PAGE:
In future updates to the SCIP database, ECHA is planning to provide an enumerated list of Safe Use Information text strings, with an ID for the list and an ID and description for each entry in the list. ECHA is looking forward to developing such a list together with IPC and other leading stakeholders.

The new IPC-1752B standard will help companies collect the necessary information from their supply chains so that they can start reporting into the ECHA SCIP database any products that include articles that contain REACH Candidate List substances above 0.1%.

To help you learn more, IPC and Chemical Watch are partnering on a free webinar, “Update on New IPC-1752B Supply Chain Standard,” which will take place on December 5 at 10:00 am EST.

Speakers Aidan Turnbull and Patrick Crawford will provide an update on the reporting requirements for the ECHA SCIP database and explain how your company can contribute to standards development. Click here to learn more and register today.

Thank you to Materials Declaration Task Groups for their involvement with standards development, ECHA’s development of the SCIP database, and their contributions to this blog post. And special thanks to Walter Jager, ECD Compliance, for his input on this blog post.

IPC: Committed to Creating 1 Million New Workforce Opportunities in Five Years

“We have certified and educated the industry for decades and wondered what more we could do,” IPC’s John Mitchell, president and CEO, discusses IPC’s commitment to create 1 million new skilled workforce opportunities for the #electronics industry within five years on the #podcast Manufacturing Tomorrow’s Workforce.

Listen here:

Wage and Salary Survey Offers Competitive Benchmarking Opportunity to North American Electronics Assembly Companies

By Sharon Starr, director, market research

IPC’s biennial Wage Rate and Salary Survey for the North American Electronics Assembly Industry is much more than its name implies. It collects data on compensation for 40 hourly and salaried technical, manufacturing and sales positions at original equipment manufacturers (OEMs) and contract electronics manufacturing services (EMS) companies in North America. In addition, it covers salary budget growth, planned increases for 2020, and employee benefits and policies.

Companies can use this study to assess their competitiveness in today’s labor market. The survey covers 25 hourly, 11 salaried and four sales positions, including commission rates for both internal sales and customer service staff as well as independent manufacturers’ representatives. The report on the results will show the data in averages and percentiles. It will be segmented by company type, size and region, enabling companies to assess their competitive position as employers within their region and company-size tier. Job descriptions are also included in the report.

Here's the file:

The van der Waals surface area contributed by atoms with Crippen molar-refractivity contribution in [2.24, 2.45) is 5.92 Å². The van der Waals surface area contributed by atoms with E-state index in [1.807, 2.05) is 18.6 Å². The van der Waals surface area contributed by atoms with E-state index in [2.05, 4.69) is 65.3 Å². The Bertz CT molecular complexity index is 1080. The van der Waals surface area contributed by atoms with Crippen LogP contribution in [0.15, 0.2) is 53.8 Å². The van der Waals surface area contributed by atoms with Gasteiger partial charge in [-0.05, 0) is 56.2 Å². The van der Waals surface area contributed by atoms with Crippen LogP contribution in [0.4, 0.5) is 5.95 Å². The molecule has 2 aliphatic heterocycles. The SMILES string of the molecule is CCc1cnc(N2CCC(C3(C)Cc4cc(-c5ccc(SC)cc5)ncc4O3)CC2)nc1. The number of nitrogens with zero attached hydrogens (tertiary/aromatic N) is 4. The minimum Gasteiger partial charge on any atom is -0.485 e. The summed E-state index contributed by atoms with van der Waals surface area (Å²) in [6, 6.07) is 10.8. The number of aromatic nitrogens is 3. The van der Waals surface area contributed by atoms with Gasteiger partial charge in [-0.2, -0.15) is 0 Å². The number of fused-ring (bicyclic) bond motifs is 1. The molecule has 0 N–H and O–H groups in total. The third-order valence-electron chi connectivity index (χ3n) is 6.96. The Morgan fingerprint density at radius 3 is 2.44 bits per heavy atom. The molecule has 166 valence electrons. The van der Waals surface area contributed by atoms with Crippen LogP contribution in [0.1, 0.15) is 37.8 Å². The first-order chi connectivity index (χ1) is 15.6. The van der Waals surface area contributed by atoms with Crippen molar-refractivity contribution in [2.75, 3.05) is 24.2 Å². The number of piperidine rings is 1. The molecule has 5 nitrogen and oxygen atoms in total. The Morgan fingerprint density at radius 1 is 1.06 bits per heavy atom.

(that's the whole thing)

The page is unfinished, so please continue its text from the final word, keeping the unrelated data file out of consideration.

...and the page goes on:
The study will enable companies to benchmark their employee benefits and HR policies against industry norms. The survey covers the use of various types of insurance and retirement plans, flexible hours, paid leave, performance appraisal methods, tuition reimbursement and many other policies, making the results a valuable resource for companies wishing to update their human resource management strategies. The study is unique in in its focus on the North American electronics assembly industry. Survey participants will receive the report on the findings at no cost.

The survey is intended for HR professionals and executives who can provide data on a range of positions and policies. The survey is open now with an extended response deadline of November 8. The survey can be accessed at

Participants are asked for their IPC company code to start the survey. They can obtain their codes by contacting IPC’s market research team at or calling +1 847-597-2868. The company code is used to protect the confidentiality of participants’ data. IPC publishes only aggregate numbers and maintains strict confidentiality. The report will not identify participating companies.


Evaluating RoHS: What Works and What Doesn’t

By Kelly Scanlon, director, EHS policy and research

The European Union’s Restriction of Hazardous Substances Directive, known as RoHS, aims to protect human health and the environment and maximize recovery of certain hazardous substances after their use. How well is the RoHS Directive working? We’re about to find out.

Specifically, there are several opportunities between now and December to express feedback to the European Commission regarding the existing directive, the methodology for exemptions, and whether the list of restricted substances should be altered. IPC is coordinating input from the electronics manufacturing industry, aiming to influence future rules in a way that protects human health, the environment, and industry competitiveness.

If your company uses substances that are on the RoHS list, we want to hear from you. Please check out this IPC document, which summarizes four activities that IPC is leading to collect and submit the industry’s input. This is an exciting time to rethink how chemical and product policies can help us to make electronics – and the world – better. Reach out to me if you have experiences with the EU RoHS Directive that you would like to share.

By the way, we invite you to learn more about these opportunities in an upcoming IPC EHS Tech Ed webinar on 14 November 2019.

Safari Circuits Lends Support to New IPC Training Video, SMT Component Removal

By Mark Pritchard, director, media training

Safari Circuits of Otsego, Mich. has once again provided technical and financial assistance to help create a new IPC training video, SMT Component Removal.

Chris Barrett, quality inspection and training manager at Safari Circuits travelled to the IPC Video office in Taos, N.M. to shoot this new video during the week of Oct 6. Chris also provided the hands-on soldering demonstrations for another upcoming video on Soldering Iron Tip Care during that week.